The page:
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The effects of social protection on economic development









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    Journal, magazine, bulletin
    Local economy impacts and cost-benefit analysis of social protection and agricultural interventions in Malawi 2019
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    Using rural economy-wide impact simulation methods and cost-benefit analysis, this study examines the impacts of individual and combined social protection and agricultural interventions in Malawi on incomes, poverty and production. The goal of this analysis is to provide evidence on policy options to increase coordination and coherence between social protection and agricultural programmes, with the objective of reducing poverty, increasing incomes and enhancing agricultural production and productivity. Impacts of interventions on targeted households can be estimated using experimental or quasi-experimental methods, but there are little rigorous evaluations available on the impacts of Malawi’s social protection and agricultural interventions. Therefore, to estimate the impacts of a range of policy options for standalone and combined interventions, the study uses micro-data from household surveys to model the production of targeted and non-targeted households in rural Malawi, as well as their impacts on poverty and inequality. Research shows that significant income gains in rural areas can extend beyond the direct beneficiary households, as a result of consumption and other local linkages. Given the income gained by these vulnerable households, and its multiplier effects in local economies, the result could be substantial benefits for ineligible households living in the local economy. It is quite possible that the impacts of these programmes on communities as a whole are larger than the direct impact originating from interventions directly targeted to the beneficiaries themselves. The analytical approach taken in this paper makes it possible to quantify the impacts of a range of social protection and agricultural interventions on households living in Malawi’s rural economy, which are usually missed by other types of (programme) evaluations. These economy-wide impacts are then used to undertake an economy-wide cost-benefit analysis of individual or combined interventions.
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    Brochure, flyer, fact-sheet
    Rural Social Protection - Promoting resilient livelihoods and the economic potential of the rural poor and vulnerable 2019
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    Three-quarters of the world’s poorest and most undernourished people live in rural areas. They are predominantly family farmers (including youth, fishers and foresters) with few to no assets, engaged in low-quality, low-paid labour, dependent on agriculture and natural resources for their livelihoods. They struggle to access social and financial services, infrastructure, markets or innovative technologies and practices, preventing advancement to more efficient, sustainable and productive livelihoods. They are particularly vulnerable to economic, climatic and conflict-related risks and shocks. Such shocks can have devastating impacts on income and livelihoods, and push people into negative coping strategies, such as the sale of productive assets, over-deforestation or cutting the quality of children’s diets, exacerbating the cycle of food insecurity and poverty. Women and girls face extra challenges due to gender-related inequalities. FAO is working to support governments and key stakeholders in expanding basic social-protection coverage to protect the world’s poorest and most marginalized. Access to social protection has not only been proven to keep people from hunger and extreme poverty, but can also enhance their livelihood options, most of which are agriculture-related.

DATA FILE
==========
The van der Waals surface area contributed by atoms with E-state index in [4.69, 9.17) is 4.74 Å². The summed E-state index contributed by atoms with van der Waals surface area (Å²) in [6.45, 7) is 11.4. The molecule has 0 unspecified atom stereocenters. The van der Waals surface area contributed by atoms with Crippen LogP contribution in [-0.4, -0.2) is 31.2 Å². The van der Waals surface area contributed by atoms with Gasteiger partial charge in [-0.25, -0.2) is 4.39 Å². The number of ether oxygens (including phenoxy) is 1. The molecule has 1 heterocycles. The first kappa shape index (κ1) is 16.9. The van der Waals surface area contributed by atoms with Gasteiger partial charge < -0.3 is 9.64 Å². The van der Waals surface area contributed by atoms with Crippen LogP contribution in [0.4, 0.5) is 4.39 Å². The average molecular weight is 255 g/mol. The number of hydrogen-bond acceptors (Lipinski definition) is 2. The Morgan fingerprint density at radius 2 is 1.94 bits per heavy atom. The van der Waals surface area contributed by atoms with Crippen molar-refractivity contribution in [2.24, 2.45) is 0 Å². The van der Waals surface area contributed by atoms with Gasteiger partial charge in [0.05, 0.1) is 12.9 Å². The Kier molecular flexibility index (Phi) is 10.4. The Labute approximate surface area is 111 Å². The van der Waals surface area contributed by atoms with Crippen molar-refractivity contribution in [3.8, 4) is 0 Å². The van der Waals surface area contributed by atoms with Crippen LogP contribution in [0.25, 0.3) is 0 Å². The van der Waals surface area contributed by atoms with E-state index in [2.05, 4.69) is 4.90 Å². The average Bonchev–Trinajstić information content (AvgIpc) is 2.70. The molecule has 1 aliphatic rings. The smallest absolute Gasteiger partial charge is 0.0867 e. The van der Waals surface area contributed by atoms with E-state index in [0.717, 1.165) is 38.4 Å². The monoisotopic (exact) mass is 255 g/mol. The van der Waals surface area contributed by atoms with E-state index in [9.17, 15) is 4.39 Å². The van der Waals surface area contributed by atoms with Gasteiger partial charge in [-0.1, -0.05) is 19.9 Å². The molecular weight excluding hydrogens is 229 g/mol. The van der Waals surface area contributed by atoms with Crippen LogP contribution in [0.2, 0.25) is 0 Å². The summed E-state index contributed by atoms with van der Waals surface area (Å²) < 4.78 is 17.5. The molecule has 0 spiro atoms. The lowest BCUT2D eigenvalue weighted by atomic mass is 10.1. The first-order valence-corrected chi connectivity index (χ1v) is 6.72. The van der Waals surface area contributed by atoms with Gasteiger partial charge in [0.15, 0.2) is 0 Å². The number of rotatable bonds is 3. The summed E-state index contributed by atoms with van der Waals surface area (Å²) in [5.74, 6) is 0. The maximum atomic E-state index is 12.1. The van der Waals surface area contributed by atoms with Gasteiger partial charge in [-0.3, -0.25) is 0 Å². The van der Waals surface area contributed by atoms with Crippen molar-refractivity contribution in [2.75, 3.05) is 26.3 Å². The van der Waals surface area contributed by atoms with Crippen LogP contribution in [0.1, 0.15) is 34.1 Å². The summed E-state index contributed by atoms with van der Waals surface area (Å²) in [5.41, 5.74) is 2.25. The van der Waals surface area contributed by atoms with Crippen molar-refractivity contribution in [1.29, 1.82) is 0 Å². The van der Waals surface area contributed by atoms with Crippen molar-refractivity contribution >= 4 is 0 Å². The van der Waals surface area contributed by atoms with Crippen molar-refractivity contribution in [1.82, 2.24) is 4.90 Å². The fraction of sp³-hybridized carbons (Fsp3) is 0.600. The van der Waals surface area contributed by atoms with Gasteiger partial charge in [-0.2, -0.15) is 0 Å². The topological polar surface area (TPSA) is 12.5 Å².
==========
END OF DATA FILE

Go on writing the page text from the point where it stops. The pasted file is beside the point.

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    Book (stand-alone)
    The role of social protection in inclusive structural transformation 2020
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    Structural transformation involves the reallocation of resources from less to more productive uses. It involves growth in agricultural productivity and generation of higher productivity jobs in other sectors. In addition, in the longer-term, it can support poverty reduction. However, the transition process and its outcomes are frequently challenging – especially among the poor and vulnerable people and households, given the economic and social forces that pressure them to adapt to realities faster than they are able to. The objective of the paper is to show how social protection policies and programmes can contribute to structural transformation, smoothen the transition for the poor and vulnerable and facilitate changes in their livelihoods such that they are able to actively participate in the process of structural transformation. Social protection interventions help households to engage in new economic activities generated by structural transformation, allow them to better manage the risks of such transitions and provide a safety net for those who are not adequately equipped to adapt to the changing circumstances rapidly enough. The paper draws from an extended review of the literature to assess how social protection influences human capital, labor mobility, reallocation of resources, productive capital and access to technology. The paper shows that the potential for major benefits from social protection in smoothening transitions and transforming the income generating activities and livelihoods of individuals and households is significant, the actual impact however is smaller than actually desired or expected.

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